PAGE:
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East-side shuttle service makes debut

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A new public shuttle service was launched this morning on the near-east side of Indianapolis.

Known as the Near Eastside Orbiter, the 24-passenger shuttle is provided by the John H. Boner Community Center at 2236 E. 10th St. and completes a 15-mile circular route in about an hour.

It travels as far north as the intersection of Massachusetts Avenue and Rural Street and as far south as the intersection of Southeastern Avenue and St. Paul Street. The route extends to Delaware Street to the west and to Ritter Street to the east.

The service is funded through the Federal Transit Administration's Job Access and Reverse Commute program, Boner Center funds from United Way of Central Indiana and passenger fares.

Cost is $1 per ride or $30 for a monthly pass that can be purchased at the Boner Center. The shuttle runs Monday through Saturday from 5 a.m. to 9 a.m. and from 5 p.m. to 9 p.m.

A free one-way pass good through the end of the month can be downloaded at www.enn.org.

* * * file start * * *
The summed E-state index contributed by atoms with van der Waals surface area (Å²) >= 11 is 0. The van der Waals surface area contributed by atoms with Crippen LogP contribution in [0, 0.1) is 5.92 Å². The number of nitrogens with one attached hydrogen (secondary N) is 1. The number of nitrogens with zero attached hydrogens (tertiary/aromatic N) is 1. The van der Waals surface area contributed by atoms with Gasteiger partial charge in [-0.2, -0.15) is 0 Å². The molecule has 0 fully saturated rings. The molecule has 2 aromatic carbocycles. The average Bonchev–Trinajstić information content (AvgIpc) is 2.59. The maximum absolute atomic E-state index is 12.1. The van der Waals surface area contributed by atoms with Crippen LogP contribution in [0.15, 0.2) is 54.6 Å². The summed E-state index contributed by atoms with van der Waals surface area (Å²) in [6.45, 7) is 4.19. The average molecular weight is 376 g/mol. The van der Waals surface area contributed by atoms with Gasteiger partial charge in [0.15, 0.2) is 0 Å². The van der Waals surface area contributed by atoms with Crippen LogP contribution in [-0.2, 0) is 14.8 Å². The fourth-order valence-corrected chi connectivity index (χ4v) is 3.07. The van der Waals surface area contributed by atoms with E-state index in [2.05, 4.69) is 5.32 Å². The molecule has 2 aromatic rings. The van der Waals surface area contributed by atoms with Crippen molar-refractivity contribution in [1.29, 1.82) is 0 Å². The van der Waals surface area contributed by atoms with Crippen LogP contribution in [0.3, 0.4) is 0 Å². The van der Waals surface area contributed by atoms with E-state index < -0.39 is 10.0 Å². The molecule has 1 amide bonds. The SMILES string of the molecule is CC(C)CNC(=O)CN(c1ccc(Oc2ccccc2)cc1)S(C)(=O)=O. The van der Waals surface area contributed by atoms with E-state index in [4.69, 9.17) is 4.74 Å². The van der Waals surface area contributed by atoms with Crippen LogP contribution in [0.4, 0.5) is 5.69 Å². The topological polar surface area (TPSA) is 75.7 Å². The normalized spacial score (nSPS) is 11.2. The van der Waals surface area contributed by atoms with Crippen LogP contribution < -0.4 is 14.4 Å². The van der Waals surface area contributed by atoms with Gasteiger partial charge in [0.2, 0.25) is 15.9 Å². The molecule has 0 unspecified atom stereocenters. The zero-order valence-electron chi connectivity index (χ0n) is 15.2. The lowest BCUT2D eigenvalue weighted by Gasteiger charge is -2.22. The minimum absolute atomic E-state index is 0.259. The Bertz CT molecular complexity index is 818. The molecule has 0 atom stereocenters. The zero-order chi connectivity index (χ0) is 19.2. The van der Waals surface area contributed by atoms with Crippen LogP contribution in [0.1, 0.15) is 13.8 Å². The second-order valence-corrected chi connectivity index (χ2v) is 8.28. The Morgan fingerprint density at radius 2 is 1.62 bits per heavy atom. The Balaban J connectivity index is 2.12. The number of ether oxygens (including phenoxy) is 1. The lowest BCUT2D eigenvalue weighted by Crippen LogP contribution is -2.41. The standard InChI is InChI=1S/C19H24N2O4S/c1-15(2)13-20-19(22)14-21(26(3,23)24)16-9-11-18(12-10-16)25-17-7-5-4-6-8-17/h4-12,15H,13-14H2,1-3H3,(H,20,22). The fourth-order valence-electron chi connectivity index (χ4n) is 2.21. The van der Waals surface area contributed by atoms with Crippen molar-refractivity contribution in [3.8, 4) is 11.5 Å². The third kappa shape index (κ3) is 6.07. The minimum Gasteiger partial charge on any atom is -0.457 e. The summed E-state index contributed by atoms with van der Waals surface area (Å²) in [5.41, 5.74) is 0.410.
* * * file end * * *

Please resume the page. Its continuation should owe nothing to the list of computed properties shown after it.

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  1. If I were a developer I would be looking at the Fountain Square and Fletcher Place neighborhoods instead of Broad Ripple. I would avoid the dysfunctional BRVA with all of their headaches. It's like deciding between a Blackberry or an iPhone 5s smartphone. BR is greatly in need of updates. It has become stale and outdated. Whereas Fountain Square, Fletcher Place and Mass Ave have become the "new" Broad Ripples. Every time I see people on the strip in BR on the weekend I want to ask them, "How is it you are not familiar with Fountain Square or Mass Ave? You have choices and you choose BR?" Long vacant storefronts like the old Scholar's Inn Bake House and ZA, both on prominent corners, hurt the village's image. Many business on the strip could use updated facades. Cigarette butt covered sidewalks and graffiti covered walls don't help either. The whole strip just looks like it needs to be power washed. I know there is more to the BRV than the 700-1100 blocks of Broad Ripple Ave, but that is what people see when they think of BR. It will always be a nice place live, but is quickly becoming a not-so-nice place to visit.

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  5. So Westfield invested about $30M in developing Grand Park and attendance to date is good enough that local hotel can't meet the demand. Carmel invested $180M in the Palladium - which generates zero hotel demand for its casino acts. Which Mayor made the better decision?

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